Yesterday was Mother's Day, both here and at home. In honour of the occasion, I present to you a sampling of things my mother taught me.
Put your napkin on your lap. Get your elbows off the table. Use the butter knife. Take the cookie closest to you. Wayward elbows were liable to be skewered with Mom's fork when we were little. Heck. I think I was skewered once or twice last Christmas. As irritating as that might have been, I'm glad to have good table manners that I can pull out when the situation demands it.
Brush your teeth over the sink. Have to admit, I've never really warmed to this one. I like to wander about the house as I brush my teeth. Is that weird?
Say thank you to Daddy. Mom always reminded us to thank Dad for a nice meal out or a safe drive home, just as we were taught to thank friends for visiting and grandparents for Christmas presents. What I learned from this was not to take any gift or kindness for granted. When someone does something for you, you thank them - whether the service they provided for you was their responsibility or not.
Never put someone else down to make yourself look big. Mom said this over and over, especially when Pamela and I were being less than nice to each other. Certainly I try to abide by this rule. If you ever see me break it, slap me upside the head, okay?
Ask open-ended questions. When I was a squirt of eight or nine, I could go an entire school day without speaking to any of my classmates. At lunch, I would eat my sandwich as I worked my way through the basket of books set out on the table. When my mom learned that I was eating lunch by myself every day, she tried to teach me how to go about carrying on a conversation with the other kids. One of the things she said was to ask questions that couldn't be answered with a single word. It's an excellent trick that has gotten me out of having to actually speak myself upon many occasions.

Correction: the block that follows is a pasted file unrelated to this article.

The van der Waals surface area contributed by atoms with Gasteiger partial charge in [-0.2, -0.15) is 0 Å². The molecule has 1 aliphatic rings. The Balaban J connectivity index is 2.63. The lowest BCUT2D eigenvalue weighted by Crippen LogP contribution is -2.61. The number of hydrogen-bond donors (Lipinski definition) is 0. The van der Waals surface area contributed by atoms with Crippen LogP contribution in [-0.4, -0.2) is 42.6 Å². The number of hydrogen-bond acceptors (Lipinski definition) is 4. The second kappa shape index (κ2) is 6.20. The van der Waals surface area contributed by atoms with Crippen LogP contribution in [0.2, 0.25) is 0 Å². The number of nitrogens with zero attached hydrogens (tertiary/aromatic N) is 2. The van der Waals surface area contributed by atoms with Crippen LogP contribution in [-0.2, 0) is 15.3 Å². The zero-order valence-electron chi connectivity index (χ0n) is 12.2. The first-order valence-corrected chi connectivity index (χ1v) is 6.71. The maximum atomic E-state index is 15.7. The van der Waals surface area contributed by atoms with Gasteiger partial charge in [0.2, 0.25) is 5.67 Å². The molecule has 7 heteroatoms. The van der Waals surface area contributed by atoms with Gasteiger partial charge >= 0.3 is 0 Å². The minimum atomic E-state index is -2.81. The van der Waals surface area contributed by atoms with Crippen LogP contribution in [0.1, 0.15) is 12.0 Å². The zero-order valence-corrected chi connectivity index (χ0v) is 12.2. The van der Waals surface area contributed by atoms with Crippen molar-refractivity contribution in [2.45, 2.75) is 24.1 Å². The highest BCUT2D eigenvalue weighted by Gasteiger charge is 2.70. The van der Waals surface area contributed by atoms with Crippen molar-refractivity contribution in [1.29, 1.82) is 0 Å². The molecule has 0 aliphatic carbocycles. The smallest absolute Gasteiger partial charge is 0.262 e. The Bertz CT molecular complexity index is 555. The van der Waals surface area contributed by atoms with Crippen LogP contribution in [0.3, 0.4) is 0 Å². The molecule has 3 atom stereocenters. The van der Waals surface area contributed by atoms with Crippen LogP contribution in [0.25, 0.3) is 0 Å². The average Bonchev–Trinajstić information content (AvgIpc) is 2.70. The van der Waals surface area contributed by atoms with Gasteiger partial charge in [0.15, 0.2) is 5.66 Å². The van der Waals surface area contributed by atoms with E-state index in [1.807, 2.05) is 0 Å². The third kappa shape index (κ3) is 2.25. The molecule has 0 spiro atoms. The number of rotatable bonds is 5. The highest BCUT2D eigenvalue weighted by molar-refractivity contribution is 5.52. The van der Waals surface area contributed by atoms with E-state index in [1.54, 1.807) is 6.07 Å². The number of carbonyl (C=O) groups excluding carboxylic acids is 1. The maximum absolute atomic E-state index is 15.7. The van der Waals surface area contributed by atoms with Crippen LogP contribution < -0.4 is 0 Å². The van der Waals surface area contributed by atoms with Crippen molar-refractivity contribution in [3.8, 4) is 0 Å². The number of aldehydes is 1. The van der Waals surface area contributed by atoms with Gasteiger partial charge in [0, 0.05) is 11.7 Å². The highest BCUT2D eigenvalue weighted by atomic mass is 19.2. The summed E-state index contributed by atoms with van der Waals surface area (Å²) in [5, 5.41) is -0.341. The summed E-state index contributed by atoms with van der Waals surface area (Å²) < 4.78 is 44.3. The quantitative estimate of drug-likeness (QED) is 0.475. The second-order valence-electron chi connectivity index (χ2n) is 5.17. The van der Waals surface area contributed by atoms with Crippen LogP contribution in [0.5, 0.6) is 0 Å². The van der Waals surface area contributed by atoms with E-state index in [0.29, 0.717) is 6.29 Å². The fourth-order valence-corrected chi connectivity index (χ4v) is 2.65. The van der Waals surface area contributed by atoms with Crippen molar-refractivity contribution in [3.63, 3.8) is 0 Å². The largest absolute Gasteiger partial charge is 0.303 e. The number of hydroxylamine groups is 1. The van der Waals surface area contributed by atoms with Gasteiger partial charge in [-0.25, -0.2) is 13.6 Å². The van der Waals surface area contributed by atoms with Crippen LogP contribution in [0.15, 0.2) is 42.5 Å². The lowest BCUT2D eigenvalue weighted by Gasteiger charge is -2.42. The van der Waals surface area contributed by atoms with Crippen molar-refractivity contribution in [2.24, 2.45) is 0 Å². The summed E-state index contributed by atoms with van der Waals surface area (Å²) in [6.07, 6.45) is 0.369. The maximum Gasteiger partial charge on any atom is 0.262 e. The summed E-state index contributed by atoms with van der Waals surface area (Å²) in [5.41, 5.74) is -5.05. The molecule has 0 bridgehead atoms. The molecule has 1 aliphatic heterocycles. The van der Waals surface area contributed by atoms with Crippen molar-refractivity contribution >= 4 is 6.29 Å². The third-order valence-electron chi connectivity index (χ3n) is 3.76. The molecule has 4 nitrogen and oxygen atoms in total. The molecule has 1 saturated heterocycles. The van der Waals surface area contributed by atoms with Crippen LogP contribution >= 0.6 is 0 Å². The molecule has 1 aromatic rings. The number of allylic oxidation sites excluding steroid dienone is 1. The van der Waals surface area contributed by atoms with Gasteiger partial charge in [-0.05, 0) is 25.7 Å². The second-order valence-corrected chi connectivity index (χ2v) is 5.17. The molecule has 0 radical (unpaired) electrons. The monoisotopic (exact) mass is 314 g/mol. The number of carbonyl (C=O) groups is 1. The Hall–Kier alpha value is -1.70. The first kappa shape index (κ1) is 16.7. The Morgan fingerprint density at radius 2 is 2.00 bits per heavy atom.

Don't eat the white berries. There were bushes in the back of our yard in Buffalo that produced these delightfully squishable white berries. When I was wee, they were an essential ingredient in my specialty sandbox stew and the ideal topping for sandbox tacos. My mom lived in fear that we would decide to sample the toxic result of our culinary efforts. At the time, I thought her concern was unwarranted. Why would I want to eat something that wasn't Kraft Dinner, Cheerios, or a peanut butter sandwich? But now that I am grown up and aware of my propensity to lose myself in wooded areas, this is a tidbit of wisdom I am grateful to have.
Car rides provide an excellent opportunity for discussion. Alternatively: don't get in the car with your mother if you're looking for peace and quiet. All the discussions you don't want to have because they are stressful/awkward/incriminating/likely to result in work on your part? Mothers hoard them. They store them up, wait until you're belted into the car, zipping along the thruway at 50 mph and without means of escape, and then they set the hounds on you. I've never dared to launch my own attack. One day, perhaps.
Many more things come to mind, but this is only meant to be a brief list. I am lucky to have a mom who knows so many things and takes such pleasure in imparting wisdom on her offspring. Happy Mother's Day to the world's best Maternal Unit.